Leadership and leaders have been defined numerous ways. Peter Drucker asserted that getting the right things done was a common trait of good CEOs. A 2012 study published in the Journal of Finance titled Which CEO Characteristics and Abilities Matter? found that “performance is more strongly correlated with resoluteness and execution-related skills than with interpersonal and team-related skills.” The emphasis is on achievement-based character traits where even anti-social leadership is approved of if it can produce required business growth.
Amusing and bemusing are the findings of British journalist Jon Ronson who asserts that CEOs show four times the prevalence of psychopathic traits compared to the general public. Surely that gives us pause for thought? What about our own personal set of values and ethics? As someone is promoted up the hierarchy of management, they can become less sensitive to others and to themselves. We lose our capacity for empathy and compassion. As we gain power and status, we lose perspective and connection. We become siloed and closed minded.
We do not have to choose between our spirit of social good and business performance.
According to the authors of the book, Firms of Endearment, those humanistic firms they feature have outperformed the S&P 500 by 14 times and outperformed Good to Great Companies by six times over a period of 15 years. Economists, psychologists, biologists have been finding that generosity and thinking of others is a winning strategy. In other words, leaders can still generate successful performance while retaining their humanity.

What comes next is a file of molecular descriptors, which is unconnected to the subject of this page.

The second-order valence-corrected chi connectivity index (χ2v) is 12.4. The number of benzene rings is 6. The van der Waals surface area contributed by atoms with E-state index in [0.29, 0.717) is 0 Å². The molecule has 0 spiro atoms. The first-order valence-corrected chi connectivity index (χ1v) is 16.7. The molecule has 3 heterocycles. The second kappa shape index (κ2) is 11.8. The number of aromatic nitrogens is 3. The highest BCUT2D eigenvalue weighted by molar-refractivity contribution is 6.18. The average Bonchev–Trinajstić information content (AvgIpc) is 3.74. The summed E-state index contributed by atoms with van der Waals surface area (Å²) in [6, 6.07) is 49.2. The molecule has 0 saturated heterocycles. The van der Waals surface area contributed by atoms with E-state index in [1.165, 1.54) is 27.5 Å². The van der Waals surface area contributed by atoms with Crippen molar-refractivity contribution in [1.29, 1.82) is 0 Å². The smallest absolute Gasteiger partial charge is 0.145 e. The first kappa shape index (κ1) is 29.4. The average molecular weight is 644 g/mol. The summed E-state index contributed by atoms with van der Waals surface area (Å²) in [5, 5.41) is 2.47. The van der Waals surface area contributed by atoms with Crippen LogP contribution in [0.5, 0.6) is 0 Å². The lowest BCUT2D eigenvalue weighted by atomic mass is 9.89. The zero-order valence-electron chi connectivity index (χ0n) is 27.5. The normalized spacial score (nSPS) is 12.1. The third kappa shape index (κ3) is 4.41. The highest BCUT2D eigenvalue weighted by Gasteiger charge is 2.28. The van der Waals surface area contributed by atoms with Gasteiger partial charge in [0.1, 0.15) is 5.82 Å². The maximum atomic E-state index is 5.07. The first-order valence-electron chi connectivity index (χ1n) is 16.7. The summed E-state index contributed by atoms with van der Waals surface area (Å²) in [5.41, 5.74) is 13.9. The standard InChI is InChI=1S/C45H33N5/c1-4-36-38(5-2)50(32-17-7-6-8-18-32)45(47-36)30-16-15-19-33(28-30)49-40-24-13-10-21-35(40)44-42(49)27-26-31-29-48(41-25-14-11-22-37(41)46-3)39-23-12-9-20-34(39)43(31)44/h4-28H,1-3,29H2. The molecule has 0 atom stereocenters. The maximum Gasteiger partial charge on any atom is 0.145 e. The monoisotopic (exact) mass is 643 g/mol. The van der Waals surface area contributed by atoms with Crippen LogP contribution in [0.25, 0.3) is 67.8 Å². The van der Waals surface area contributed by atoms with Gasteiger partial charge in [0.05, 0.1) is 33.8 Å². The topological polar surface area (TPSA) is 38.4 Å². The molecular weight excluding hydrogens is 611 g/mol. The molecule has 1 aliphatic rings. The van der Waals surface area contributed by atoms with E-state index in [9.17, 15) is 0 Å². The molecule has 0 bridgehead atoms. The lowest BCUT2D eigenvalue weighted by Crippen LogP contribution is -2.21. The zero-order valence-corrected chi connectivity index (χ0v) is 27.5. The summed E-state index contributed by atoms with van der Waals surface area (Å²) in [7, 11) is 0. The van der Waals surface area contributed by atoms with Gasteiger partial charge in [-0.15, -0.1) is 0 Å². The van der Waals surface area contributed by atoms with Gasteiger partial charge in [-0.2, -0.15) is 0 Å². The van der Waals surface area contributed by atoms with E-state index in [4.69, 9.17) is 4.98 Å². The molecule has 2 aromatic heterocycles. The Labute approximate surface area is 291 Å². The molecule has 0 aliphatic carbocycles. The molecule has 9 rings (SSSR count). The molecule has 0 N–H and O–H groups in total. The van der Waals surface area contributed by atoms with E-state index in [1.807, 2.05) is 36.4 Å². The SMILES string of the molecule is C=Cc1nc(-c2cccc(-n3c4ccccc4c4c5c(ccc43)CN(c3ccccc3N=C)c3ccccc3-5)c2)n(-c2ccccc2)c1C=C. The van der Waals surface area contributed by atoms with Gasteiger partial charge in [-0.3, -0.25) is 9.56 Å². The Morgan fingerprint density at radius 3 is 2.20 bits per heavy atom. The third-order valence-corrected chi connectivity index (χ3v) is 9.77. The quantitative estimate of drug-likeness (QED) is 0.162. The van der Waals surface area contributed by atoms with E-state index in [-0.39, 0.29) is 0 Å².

The 20th century workplace was a mechanistic environment. The education innovator, Sir Ken Robinson cautions us that businesses are not machines and humans are not mechanical parts. We are in an experience economy that requires knowledge workers. Those workers need to be engaged, but a vast number are not. Too many of our workplaces continue to be venues of a type that Aldous Huxley described as organized lovelessness.
According to behavioral economist Dan Ariely, when “market norms enter our considerations, the social norms depart.” But we don’t have to allow that. Neuroscientist Marco Iacoboni finds we are “wired for empathy.” It takes real effort to achieve authentic connection with another human, but we are built to relate with others. Empathy gives us the ability not only to see the world from many other perspectives, it enable us to see ourselves from numerous different viewpoints also. We get to see the behavior of others and of ourselves in a new light. Conversation enables us into empathy, and into numerous ways that we may pierce the boundaries that constrain us as leaders.
We do have a choice. We can frame successful leadership through positive social values and not anachronistic models. I suggest using the art of conversation and developing empathetic leadership.
Wouldn’t communities and culture be that much more, I don’t know, breathable (like, ahhhh, deep exhale and then feel good vibes) if corporations that amass record profits year-on-year took more of those profits and invested them into their communities and the social good. It’s a Pollyanna comment, no doubt, but for me it begs the larger questions: When is enough enough? What’s the limit where the business is doing well (is profitable) and anything earned on from that goes to enhancing X or supporting Y. The mentality of more more more is dismaying.
If corporations are people, they are immoral gluttons. If they are not people, then they are amoral, and it is up to people to control corporate acts, framed against society’s morals… which appear imbalanced presently. Thanks for your insight Amy.